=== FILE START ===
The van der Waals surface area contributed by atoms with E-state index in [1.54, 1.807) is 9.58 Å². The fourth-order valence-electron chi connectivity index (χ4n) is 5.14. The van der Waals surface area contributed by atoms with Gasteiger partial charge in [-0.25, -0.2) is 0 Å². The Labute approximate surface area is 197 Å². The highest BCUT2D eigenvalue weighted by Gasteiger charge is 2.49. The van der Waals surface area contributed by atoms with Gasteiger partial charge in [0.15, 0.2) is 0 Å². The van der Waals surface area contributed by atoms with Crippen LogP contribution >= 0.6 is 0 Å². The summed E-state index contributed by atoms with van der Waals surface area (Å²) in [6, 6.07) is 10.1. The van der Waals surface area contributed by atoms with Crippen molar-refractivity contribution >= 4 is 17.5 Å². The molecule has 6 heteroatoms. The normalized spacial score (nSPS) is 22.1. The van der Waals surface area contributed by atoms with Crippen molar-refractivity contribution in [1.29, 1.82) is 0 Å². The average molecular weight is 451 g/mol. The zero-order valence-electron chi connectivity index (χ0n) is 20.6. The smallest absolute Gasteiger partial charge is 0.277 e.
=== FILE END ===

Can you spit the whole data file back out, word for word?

The van der Waals surface area contributed by atoms with E-state index in [1.54, 1.807) is 9.58 Å². The fourth-order valence-electron chi connectivity index (χ4n) is 5.14. The van der Waals surface area contributed by atoms with Gasteiger partial charge in [-0.25, -0.2) is 0 Å². The Labute approximate surface area is 197 Å². The highest BCUT2D eigenvalue weighted by Gasteiger charge is 2.49. The van der Waals surface area contributed by atoms with Gasteiger partial charge in [0.15, 0.2) is 0 Å². The van der Waals surface area contributed by atoms with Crippen LogP contribution >= 0.6 is 0 Å². The summed E-state index contributed by atoms with van der Waals surface area (Å²) in [6, 6.07) is 10.1. The van der Waals surface area contributed by atoms with Crippen molar-refractivity contribution >= 4 is 17.5 Å². The molecule has 6 heteroatoms. The normalized spacial score (nSPS) is 22.1. The van der Waals surface area contributed by atoms with Crippen molar-refractivity contribution in [1.29, 1.82) is 0 Å². The average molecular weight is 451 g/mol. The zero-order valence-electron chi connectivity index (χ0n) is 20.6. The smallest absolute Gasteiger partial charge is 0.277 e.